Who Won the Battle of Jutland: Part 3 of 3
Patrick Harris -In this part, I give you my impression of the battle of Jutland; which is that the British lost it. The British had grown to comfortable in their sense of global superiority. The tactical German victory at Jutland actually backfired on the Germans. After the battle they were too scared of the still numerically superior British forces to ever come out of harbour again.
The way the Germans planned it, they would send out 5 battlecruisers under Hipper to draw out of harbour a small part of the British Grand Fleet, which would then be destroyed be the the ENTIRE German High Seas Fleet (over 100 warships...including some old pre-dreadnoughts) under Scheer. But, like most things in the First World War, it didn't happen this way. Royal Naval Intelligence had already detected that the High Seas Fleet would soon leave harbour, so the ENTIRE Grand Fleet (151 warships) went out.
The first part of the battle was little more than a game of blind cat and mouse between both sides. Finally the German advance force under Hipper was spotted by the British advance force of battlecruisers under Sir David Beatty. Beatty engaged at close range, neglecting to use the superior range of his guns. He lost Indefatigable and Queen Mary to better trained, and better handled, purposeful German ships. Beatty wanted to get rid of these Germans fast, so he turned towards the main force of the the Grand Fleet under Sir John Jellicoe just as the full German High Seas Fleet came into view.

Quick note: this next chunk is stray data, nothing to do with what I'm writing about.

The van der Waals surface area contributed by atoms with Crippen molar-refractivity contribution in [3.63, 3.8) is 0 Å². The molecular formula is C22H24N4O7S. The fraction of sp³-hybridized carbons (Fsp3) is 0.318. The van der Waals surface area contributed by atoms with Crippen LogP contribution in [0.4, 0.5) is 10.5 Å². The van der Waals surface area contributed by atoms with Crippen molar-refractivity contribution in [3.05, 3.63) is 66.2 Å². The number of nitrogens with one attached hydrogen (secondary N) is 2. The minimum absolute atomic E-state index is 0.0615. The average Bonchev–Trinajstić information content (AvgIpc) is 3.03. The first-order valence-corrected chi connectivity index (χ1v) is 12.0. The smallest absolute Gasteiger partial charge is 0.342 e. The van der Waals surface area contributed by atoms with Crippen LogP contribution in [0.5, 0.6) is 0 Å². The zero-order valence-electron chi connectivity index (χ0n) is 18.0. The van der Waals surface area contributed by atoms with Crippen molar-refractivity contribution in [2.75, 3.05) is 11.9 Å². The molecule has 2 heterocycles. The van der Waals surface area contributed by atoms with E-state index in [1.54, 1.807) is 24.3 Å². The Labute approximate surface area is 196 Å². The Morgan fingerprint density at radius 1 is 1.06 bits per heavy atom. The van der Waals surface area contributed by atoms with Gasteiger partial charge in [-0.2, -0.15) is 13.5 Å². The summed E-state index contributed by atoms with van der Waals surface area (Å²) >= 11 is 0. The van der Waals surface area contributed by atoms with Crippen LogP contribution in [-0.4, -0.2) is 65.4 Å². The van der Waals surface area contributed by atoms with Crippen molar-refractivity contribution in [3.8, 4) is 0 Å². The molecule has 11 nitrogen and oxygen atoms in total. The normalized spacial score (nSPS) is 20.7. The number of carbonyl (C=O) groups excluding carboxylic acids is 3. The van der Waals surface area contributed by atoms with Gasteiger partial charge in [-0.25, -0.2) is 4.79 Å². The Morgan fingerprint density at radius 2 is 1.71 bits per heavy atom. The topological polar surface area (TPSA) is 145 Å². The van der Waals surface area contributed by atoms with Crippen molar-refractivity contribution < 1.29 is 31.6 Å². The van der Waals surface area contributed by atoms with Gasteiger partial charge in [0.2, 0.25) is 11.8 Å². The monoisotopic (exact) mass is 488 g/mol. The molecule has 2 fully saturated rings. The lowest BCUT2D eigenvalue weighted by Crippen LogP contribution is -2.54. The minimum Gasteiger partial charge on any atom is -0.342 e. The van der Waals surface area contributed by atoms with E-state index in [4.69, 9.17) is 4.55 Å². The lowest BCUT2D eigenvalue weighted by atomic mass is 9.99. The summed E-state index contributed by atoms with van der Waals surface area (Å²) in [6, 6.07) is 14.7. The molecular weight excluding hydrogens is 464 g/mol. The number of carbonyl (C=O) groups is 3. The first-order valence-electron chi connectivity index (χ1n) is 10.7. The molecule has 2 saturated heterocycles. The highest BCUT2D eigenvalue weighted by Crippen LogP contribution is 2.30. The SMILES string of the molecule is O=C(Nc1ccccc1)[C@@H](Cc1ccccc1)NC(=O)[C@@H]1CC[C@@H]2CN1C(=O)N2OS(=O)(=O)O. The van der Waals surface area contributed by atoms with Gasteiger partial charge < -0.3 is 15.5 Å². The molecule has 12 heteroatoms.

As soon as Scheer saw the ENTIRE Grand Fleet, he knew that if he continued the battle, he would lose. He immediately started to execute a 180 degree turn of the High Seas Fleet, fleeing through the night. Scheer resorted to sending in torpedo boats to deter pursuit; Jellicoe turned away from these boats. The night of May 31st was a living hell; shells and other projectiles flying through the air. Both sides suffered loses that night. Scheer was driving round the back of the British fleet to get the heck out of there, something Jellicoe didn't see until the morning when all that could be seen of the Germans was a bunch of burning wrecks.
The British came off the worst in this battle. They lost three battlecruisers as well as 11 other ships, while the Germans lost 1 battlecrusier, 1 pre-dreadnought and 9 other ships. The Germans were forbade from ever going back out to sea, lest they lose more of their precious warships. This was the only major fleet action of the war.